The code generator will implement an incremental generation feature, so that model elements that have not changed or that are not directly affected by a change will not be re-generated by a build, resulting in a fast change-compile-test cycle.
The code generator will be designed to be both extensible and replaceable, so that its capabilities can be enhanced. A fork of the transformation implementation will not be required to develop these extensions. Toolsmith documentation will describe the variation points that are available and provide information as to how they can be exploited.
Code generator releases will provide compatibility information with runtime service library versions.
The runtime system ("RTS") provides all the glue that actually allows the model to execute. It is, in effect, a UML-RT virtual machine. The RTS contains a library of services (runtime service library or "RSL") provided to the user to facilitate modeling.
The RTS provides representations of all the basic UML-RT constructs (e.g., capsules, capsule parts, ports, and messages), abstractions of OS-level elements (e.g., threads and semaphores), as well as services for the UML-RT designers (e.g., messaging and logging).
The RTS provides the framework to create the structure of the system as well as the messaging transport mechanism to manage and deliver messages between capsules. It also provides other services that control the dynamic allocation of capsules, timing services, and log services.
The RTS is designed to be extensible, modifiable, and portable, in particular with regards to the target platform. As such, it will be provided with an OS abstraction layer and a mechanism to specify the target the OS and for toolsmiths to be able to create new target OS. A reference Linux target will be supplied by default with Papyrus-RT.
RTS releases will provide compatibility information with code generator versions.
A UML-RT model library is provided for the RSL, containing elements and service protocols (interfaces) definitions that are useful for the UML-RT modeler (see figure 7).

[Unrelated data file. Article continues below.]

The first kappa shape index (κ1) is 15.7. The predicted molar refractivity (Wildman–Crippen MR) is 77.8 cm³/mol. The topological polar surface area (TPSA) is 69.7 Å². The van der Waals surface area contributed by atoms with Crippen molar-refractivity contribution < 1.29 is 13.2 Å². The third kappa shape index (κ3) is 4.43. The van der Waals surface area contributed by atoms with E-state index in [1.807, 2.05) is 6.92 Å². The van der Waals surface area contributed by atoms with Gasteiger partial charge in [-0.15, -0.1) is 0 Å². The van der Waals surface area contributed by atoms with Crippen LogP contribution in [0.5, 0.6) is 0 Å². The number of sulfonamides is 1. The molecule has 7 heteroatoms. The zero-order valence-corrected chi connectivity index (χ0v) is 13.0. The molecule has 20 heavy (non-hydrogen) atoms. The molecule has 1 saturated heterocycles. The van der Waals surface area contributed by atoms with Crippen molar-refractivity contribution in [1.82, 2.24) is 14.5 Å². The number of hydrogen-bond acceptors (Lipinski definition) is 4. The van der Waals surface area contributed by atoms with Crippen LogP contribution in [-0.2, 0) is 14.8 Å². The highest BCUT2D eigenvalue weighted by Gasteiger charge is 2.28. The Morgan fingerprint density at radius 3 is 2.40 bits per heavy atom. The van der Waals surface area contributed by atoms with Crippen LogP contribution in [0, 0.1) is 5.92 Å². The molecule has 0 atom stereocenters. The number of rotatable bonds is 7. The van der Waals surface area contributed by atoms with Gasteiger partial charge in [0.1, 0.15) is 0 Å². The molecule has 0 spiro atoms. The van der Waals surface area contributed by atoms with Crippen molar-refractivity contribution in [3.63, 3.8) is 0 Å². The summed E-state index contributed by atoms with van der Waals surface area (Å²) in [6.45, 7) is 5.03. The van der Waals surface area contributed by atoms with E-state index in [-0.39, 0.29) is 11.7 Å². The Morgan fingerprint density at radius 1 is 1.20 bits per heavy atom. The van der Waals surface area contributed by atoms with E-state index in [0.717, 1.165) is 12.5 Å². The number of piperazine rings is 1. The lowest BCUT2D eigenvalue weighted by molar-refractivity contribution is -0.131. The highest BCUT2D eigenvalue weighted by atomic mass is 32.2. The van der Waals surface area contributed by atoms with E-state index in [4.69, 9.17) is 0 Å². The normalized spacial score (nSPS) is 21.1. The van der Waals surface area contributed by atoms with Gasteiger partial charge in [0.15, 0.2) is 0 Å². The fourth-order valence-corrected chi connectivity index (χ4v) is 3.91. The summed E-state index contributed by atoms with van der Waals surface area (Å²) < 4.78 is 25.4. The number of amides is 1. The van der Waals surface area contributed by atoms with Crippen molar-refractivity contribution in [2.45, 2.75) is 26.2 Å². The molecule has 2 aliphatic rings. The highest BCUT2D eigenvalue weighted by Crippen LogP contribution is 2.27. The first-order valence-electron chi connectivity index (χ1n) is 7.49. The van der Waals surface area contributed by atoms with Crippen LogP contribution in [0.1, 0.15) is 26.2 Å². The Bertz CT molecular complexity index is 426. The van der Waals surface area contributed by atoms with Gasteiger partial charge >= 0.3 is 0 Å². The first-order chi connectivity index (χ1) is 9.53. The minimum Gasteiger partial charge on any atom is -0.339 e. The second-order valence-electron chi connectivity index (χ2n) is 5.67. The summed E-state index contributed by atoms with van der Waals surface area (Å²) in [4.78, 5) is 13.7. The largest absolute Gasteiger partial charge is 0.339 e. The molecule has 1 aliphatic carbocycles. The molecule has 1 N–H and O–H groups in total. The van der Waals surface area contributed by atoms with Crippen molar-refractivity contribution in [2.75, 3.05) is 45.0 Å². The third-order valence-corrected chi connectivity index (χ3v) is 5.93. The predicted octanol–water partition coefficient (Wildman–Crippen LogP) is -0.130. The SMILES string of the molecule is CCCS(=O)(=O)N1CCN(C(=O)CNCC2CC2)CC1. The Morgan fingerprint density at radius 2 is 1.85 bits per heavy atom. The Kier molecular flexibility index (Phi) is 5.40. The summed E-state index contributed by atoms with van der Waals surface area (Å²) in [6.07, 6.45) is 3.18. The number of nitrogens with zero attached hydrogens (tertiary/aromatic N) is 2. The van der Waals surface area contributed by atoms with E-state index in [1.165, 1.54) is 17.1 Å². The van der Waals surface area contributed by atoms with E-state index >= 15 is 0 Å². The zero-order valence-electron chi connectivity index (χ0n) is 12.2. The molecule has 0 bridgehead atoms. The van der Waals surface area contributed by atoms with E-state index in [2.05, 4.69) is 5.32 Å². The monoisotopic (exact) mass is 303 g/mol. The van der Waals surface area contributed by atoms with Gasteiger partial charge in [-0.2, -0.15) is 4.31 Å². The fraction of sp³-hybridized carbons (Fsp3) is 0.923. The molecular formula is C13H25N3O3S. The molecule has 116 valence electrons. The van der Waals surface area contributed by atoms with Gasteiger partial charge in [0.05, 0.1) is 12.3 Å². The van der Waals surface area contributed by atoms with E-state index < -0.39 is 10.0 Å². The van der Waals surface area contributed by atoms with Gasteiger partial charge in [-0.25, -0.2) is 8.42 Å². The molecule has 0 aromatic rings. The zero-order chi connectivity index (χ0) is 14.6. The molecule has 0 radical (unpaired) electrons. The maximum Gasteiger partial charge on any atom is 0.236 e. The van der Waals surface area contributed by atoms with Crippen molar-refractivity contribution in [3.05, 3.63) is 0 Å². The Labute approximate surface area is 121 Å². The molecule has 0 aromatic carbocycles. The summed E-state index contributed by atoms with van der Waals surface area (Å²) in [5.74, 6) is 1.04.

Observability and debugging
In a UML-RT environment, where the model can be considered as "being the code", a modeler/developer would expect to be able to see the execution of the code in the same environment as it was developed – just like a C++ developer is not expecting to debug in assembly. To accomplish this, the execution of the generated code will be linked to animation of the UML diagrams that were used in its creation. This is called observability, where the current state of the models and the transition taken will be highlighted on the model as they occur. One possible way to accomplish this could be through integration with Trace Compass, which already provides tracing and monitoring capabilities. In the same way, setting a breakpoint in the model will result in a breakpoint being created in the CDT (for a running C++ model), enabling debugging simultaneously at the model and C++ code levels.
Papyrus-RT will provide user documentation describing how to model UML-RT systems and how to generate code and execute from the model and toolsmith documentation describing how the modeling user interface, code generator and runtime services libraries can be augmented or modified
Papyrus-RT will also provide a library of sample models demonstrating aspects of tool usage.